Dianne Feinstein joins call for Santa Anita to suspend racing

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ARCADIA, Calif. — U.S. Sen. Dianne Feinstein has joined the California Horse Racing Board in calling for Santa Anita to immediately suspend the remainder of its meet after the deaths of two more horses last weekend.

A total of 29 horses have now died since the track opened for the season in December. The current meet is scheduled to end June 23.

The California Democrat said Monday that “something is seriously wrong,” whether it’s the track surface or problems involving training or medication. She said no one seems to know, yet training and racing continues.

“How many more horses need to die before they act?” she asked, referring to management at the Arcadia racetrack.

Santa Anita has enacted a series of reforms aimed at improving safety but despite its efforts the deaths have continued except during one six-week stretch in which no horses died.

“After extensive consultation among all partners, Santa Anita Park will stay open through the end of its meet to see these reforms through,” said a statement attributed to track owner The Stronach Group, the Thoroughbred Owners of California and California Thoroughbred Trainers.

The groups say since reforms have been enacted, catastrophic injuries at the track have decreased by 50% in racing and by over 84% in training.

“To be clear, there are no acceptable losses and every day we work toward ending all serious injuries,” the groups said. “But the reality is that our improvements and changes have been effective.”

The groups say a detailed and serious epidemiological investigation of all track accidents is underway.

The state racing board has recommended that the track suspend the rest of the meet. However, Santa Anita management has chosen to continue racing.

The CHRB doesn’t have the authority to suspend a race meet or remove race dates from a current meet without the approval of the track operator or without holding a public meeting that requires 10 days’ notice.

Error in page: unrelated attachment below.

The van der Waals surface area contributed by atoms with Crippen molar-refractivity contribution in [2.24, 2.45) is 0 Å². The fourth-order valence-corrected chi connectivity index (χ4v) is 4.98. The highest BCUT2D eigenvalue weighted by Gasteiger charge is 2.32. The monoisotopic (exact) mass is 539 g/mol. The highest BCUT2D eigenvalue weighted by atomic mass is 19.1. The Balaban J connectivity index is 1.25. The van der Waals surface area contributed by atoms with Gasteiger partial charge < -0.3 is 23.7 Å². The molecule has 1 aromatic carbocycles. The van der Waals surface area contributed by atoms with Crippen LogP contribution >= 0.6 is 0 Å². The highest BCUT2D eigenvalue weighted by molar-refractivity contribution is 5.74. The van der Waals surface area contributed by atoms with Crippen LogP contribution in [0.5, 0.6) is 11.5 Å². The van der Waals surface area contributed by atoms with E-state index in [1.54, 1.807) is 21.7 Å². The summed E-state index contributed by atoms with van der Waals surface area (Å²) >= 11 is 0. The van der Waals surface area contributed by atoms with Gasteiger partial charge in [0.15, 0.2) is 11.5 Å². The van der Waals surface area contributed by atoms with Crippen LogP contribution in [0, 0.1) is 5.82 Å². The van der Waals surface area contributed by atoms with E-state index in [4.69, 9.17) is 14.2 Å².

The racing board recommended that Santa Anita suspend racing but allow horses to continue training, believing it would provide the industry extra time to fully implement announced safety initiatives.

The California State Senate has passed Senate Bill 469 that would authorize the racing board to suspend a track’s license in order to protect the health and safety of horses and riders. Feinstein urged the state Assembly to pass the bill as soon as possible.

Alpinista overcomes heavy ground to win l’Arc de Triomphe

Qatar Prix de Arc de Triomphe
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PARIS – Alpinista made light work of the rain and heavy ground to narrowly win the Prix de l’Arc de Triomphe.

Jockey Luke Morris attacked heading into the last furlong and the 5-year-old mare just held off a late charge from Belgian jockey Christophe Soumillon on Vadeni and last year’s 80-1 winner Torquator Tasso, ridden by veteran Italian jockey Frankie Dettori.

“I had a beautiful draw in stall six and after being perfectly placed, there was a second when I thought we were getting drawn into it too early,” Morris said. “But once she had taken charge, I was able to sit on her from 100 meters out.”

Morris felt the conditions would have made it harder for Alpinista to attack the way she did.

“I was concerned when all that rain came but the race went very smoothly,” he said. “I couldn’t believe how it could have in a 20-runner Arc. It was incredible.”

Alpinista was among the pre-race favorites.

“If it hadn’t been my horse, I would have thought it was going to win every inch of the way, but when it’s your own of course it’s a nightmare,” Alpinista trainer Mark Prescott said. “I didn’t think all that rain would help, but she’s never traveled better and has come on with each race.”

It was not yet clear if Alpinista will next race at the Breeders’ Cup or the Japan Cup next month.

Royal silks return as King Charles III’s horse finishes 2nd

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SALISBURY, England – The famous royal silks returned to British horse racing with the first runner under the ownership of King Charles III finishing a distant second at Salisbury.

Educator was the first horse to wear the purple, red and gold silks since the death of Queen Elizabeth II on Sept. 8.

Her oldest son and heir, Charles, has taken on the royal stable and Educator was sent off as the 11-10 favorite under jockey Tom Marquand for the Radcliffe & Co Handicap.

Okeechobee won by 4 \ lengths in the four-horse race.

The queen’s last runner was Improvise, who was beaten narrowly at Epsom on the day the monarch died at her Balmoral estate in Scotland.